Text Message Tells Ukrainian Protesters Their Cellphones Are Being Tracked

But everyone is denying involvement in the eerie message.

Not in Iowa? Then Tough Luck Texting 911

Flickr/Sleepyneko

Protesters and others in the area of the protest in Kiev on the morning of January 21, local time, all received the same text message: "Dear subscriber, you are registered as a participant in a mass disturbance." The wording of the message echoes that of a new law forbidding participation in protests deemed violent, The New York Times reports. But no one seems to know exactly who sent the text message, or how.

The Ukrainian protesters are agitating for more integration with the European Union, and against new national laws restricting public assembly. They're becoming increasingly violent, fighting with police. Protest leaders told The New York Times that's in part because the Ukrainian government is encouraging radicals and trying to discredit the movement with things like these text messages. The leaders also say the government is employing more old-fashioned tactics, such as busing in unemployed dudes to carry around sticks and threaten protesters.

Meanwhile, because everyone is denying involvement, it's unclear exactly how the creepy text messages reached phones and whether protesters are really being tracked. The most obvious explanation is that a government official asked cellphone service companies for data on which phones were in section of Kiev at a certain time. U.S. law enforcement asks for data like that frequently. If that's the case, the Ukrainian government could have a list of phone numbers that it could treat as a list of suspected protesters.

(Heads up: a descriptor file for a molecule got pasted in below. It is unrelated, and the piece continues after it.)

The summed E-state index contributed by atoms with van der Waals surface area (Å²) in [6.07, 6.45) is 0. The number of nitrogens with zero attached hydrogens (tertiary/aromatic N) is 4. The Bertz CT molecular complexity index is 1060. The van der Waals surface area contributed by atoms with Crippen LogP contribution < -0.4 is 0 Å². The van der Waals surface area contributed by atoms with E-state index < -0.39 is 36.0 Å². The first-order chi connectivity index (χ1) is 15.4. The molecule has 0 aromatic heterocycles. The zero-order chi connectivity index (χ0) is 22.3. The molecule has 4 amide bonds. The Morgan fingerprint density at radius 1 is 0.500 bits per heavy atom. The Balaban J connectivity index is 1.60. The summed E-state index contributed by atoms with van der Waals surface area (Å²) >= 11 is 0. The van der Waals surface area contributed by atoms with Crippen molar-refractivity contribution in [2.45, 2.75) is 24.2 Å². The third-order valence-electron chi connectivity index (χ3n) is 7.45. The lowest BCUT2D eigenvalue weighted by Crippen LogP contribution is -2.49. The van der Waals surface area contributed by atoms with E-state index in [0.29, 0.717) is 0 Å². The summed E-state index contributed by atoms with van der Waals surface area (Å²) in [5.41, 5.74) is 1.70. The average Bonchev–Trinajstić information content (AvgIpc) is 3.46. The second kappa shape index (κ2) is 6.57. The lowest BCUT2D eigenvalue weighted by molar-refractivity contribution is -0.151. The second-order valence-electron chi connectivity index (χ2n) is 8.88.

However, Ukraine's interior ministry said it wasn't involved in the text messages, The Guardian reports. Ukrainian cellphone companies Kyivstar, MTS and Life said they didn't send the messages or share their subscribers' location with the government, The New York Times reports.

Another possibility is that someone used a cell tower to blast out this message to every phone in the area, similar to the way American agencies blast out emergency messages. In this case, the messaging wouldn't necessarily come with tracking, although again, it would be easy enough for the Ukrainian government to request such data from a company along with the blast.

A statement from Kyivstar in response to media attention suggested a possible mechanism for sending the messages that wouldn't involve cellphone companies:

We know that there is equipment, so-called 'pirate base stations,' which allow SMS distribution or calls to all mobile telephone numbers of all operators within a particular area. But, as an operator, we are unable to identify the activity of these stations.

Whatever truly happened, the message shows what's possible, The Washington Post reports. "This incident highlights how location metadata—contrary to NSA defenders' claims that such data isn't sensitive—is incredibly powerful, especially in bulk, and can easily be used by governments to identify and suppress protesters attempting to exercise their right to free expression," Kevin Bankston, policy director for the New America Foundation's Open Technology Institute, told the Post.

In Kiev, the text didn't seem to achieve its goal. Intense police and protester fighting continued afterward, The New York Times reports.